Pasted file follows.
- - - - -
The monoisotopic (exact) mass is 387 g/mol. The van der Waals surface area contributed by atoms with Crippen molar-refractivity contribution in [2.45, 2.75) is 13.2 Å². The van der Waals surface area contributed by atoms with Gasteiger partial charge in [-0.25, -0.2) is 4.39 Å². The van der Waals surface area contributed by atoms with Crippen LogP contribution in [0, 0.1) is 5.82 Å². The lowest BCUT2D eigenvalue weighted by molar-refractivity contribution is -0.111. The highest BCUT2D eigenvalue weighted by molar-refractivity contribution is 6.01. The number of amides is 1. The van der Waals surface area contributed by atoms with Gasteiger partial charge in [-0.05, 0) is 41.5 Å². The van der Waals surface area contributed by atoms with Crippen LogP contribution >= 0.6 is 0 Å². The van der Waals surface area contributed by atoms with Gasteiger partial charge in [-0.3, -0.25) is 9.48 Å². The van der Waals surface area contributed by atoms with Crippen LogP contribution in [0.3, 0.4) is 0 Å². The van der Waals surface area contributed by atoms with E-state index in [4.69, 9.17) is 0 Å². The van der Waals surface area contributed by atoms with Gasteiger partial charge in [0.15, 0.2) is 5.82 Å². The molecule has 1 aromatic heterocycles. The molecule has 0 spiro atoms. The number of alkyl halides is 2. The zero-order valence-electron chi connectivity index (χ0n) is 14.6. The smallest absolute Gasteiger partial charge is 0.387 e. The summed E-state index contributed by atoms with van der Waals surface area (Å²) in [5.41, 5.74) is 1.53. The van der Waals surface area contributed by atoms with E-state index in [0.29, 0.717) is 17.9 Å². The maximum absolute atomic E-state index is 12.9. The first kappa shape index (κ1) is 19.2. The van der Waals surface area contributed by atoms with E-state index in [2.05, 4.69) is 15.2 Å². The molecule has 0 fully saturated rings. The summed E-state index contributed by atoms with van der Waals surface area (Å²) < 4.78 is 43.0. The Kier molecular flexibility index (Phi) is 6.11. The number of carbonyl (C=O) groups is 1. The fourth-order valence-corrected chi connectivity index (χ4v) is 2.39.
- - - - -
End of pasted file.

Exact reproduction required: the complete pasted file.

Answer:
The monoisotopic (exact) mass is 387 g/mol. The van der Waals surface area contributed by atoms with Crippen molar-refractivity contribution in [2.45, 2.75) is 13.2 Å². The van der Waals surface area contributed by atoms with Gasteiger partial charge in [-0.25, -0.2) is 4.39 Å². The van der Waals surface area contributed by atoms with Crippen LogP contribution in [0, 0.1) is 5.82 Å². The lowest BCUT2D eigenvalue weighted by molar-refractivity contribution is -0.111. The highest BCUT2D eigenvalue weighted by molar-refractivity contribution is 6.01. The number of amides is 1. The van der Waals surface area contributed by atoms with Gasteiger partial charge in [-0.05, 0) is 41.5 Å². The van der Waals surface area contributed by atoms with Crippen LogP contribution >= 0.6 is 0 Å². The van der Waals surface area contributed by atoms with Gasteiger partial charge in [-0.3, -0.25) is 9.48 Å². The van der Waals surface area contributed by atoms with Crippen LogP contribution in [0.3, 0.4) is 0 Å². The van der Waals surface area contributed by atoms with E-state index in [4.69, 9.17) is 0 Å². The van der Waals surface area contributed by atoms with Gasteiger partial charge in [0.15, 0.2) is 5.82 Å². The molecule has 1 aromatic heterocycles. The molecule has 0 spiro atoms. The number of alkyl halides is 2. The zero-order valence-electron chi connectivity index (χ0n) is 14.6. The smallest absolute Gasteiger partial charge is 0.387 e. The summed E-state index contributed by atoms with van der Waals surface area (Å²) in [5.41, 5.74) is 1.53. The van der Waals surface area contributed by atoms with E-state index in [0.29, 0.717) is 17.9 Å². The maximum absolute atomic E-state index is 12.9. The first kappa shape index (κ1) is 19.2. The van der Waals surface area contributed by atoms with E-state index in [2.05, 4.69) is 15.2 Å². The molecule has 0 fully saturated rings. The summed E-state index contributed by atoms with van der Waals surface area (Å²) < 4.78 is 43.0. The Kier molecular flexibility index (Phi) is 6.11. The number of carbonyl (C=O) groups is 1. The fourth-order valence-corrected chi connectivity index (χ4v) is 2.39.